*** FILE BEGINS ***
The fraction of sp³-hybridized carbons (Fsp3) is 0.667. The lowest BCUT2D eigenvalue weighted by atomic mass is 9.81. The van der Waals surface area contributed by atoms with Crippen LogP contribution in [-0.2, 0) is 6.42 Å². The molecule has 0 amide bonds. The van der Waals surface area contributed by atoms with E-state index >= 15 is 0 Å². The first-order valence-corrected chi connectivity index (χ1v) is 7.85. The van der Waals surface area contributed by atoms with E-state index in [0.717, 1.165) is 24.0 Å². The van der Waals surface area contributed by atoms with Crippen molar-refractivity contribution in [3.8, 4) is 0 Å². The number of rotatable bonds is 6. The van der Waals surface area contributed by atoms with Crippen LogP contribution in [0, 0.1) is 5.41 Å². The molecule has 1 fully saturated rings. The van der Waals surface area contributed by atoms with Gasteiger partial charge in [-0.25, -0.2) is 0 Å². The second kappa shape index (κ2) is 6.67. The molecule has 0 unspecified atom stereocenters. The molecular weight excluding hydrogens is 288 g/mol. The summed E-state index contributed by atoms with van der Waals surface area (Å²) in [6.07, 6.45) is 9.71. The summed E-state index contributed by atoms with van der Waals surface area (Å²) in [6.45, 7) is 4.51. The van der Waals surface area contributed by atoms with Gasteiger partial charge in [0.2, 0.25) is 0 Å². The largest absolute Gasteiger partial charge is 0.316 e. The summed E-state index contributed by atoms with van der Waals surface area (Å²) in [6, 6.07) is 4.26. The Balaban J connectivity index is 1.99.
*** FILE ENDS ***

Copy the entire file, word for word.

The fraction of sp³-hybridized carbons (Fsp3) is 0.667. The lowest BCUT2D eigenvalue weighted by atomic mass is 9.81. The van der Waals surface area contributed by atoms with Crippen LogP contribution in [-0.2, 0) is 6.42 Å². The molecule has 0 amide bonds. The van der Waals surface area contributed by atoms with E-state index >= 15 is 0 Å². The first-order valence-corrected chi connectivity index (χ1v) is 7.85. The van der Waals surface area contributed by atoms with E-state index in [0.717, 1.165) is 24.0 Å². The van der Waals surface area contributed by atoms with Crippen molar-refractivity contribution in [3.8, 4) is 0 Å². The number of rotatable bonds is 6. The van der Waals surface area contributed by atoms with Crippen LogP contribution in [0, 0.1) is 5.41 Å². The molecule has 1 fully saturated rings. The van der Waals surface area contributed by atoms with Gasteiger partial charge in [-0.25, -0.2) is 0 Å². The second kappa shape index (κ2) is 6.67. The molecule has 0 unspecified atom stereocenters. The molecular weight excluding hydrogens is 288 g/mol. The summed E-state index contributed by atoms with van der Waals surface area (Å²) in [6.07, 6.45) is 9.71. The summed E-state index contributed by atoms with van der Waals surface area (Å²) in [6.45, 7) is 4.51. The van der Waals surface area contributed by atoms with Gasteiger partial charge in [0.2, 0.25) is 0 Å². The largest absolute Gasteiger partial charge is 0.316 e. The summed E-state index contributed by atoms with van der Waals surface area (Å²) in [6, 6.07) is 4.26. The Balaban J connectivity index is 1.99.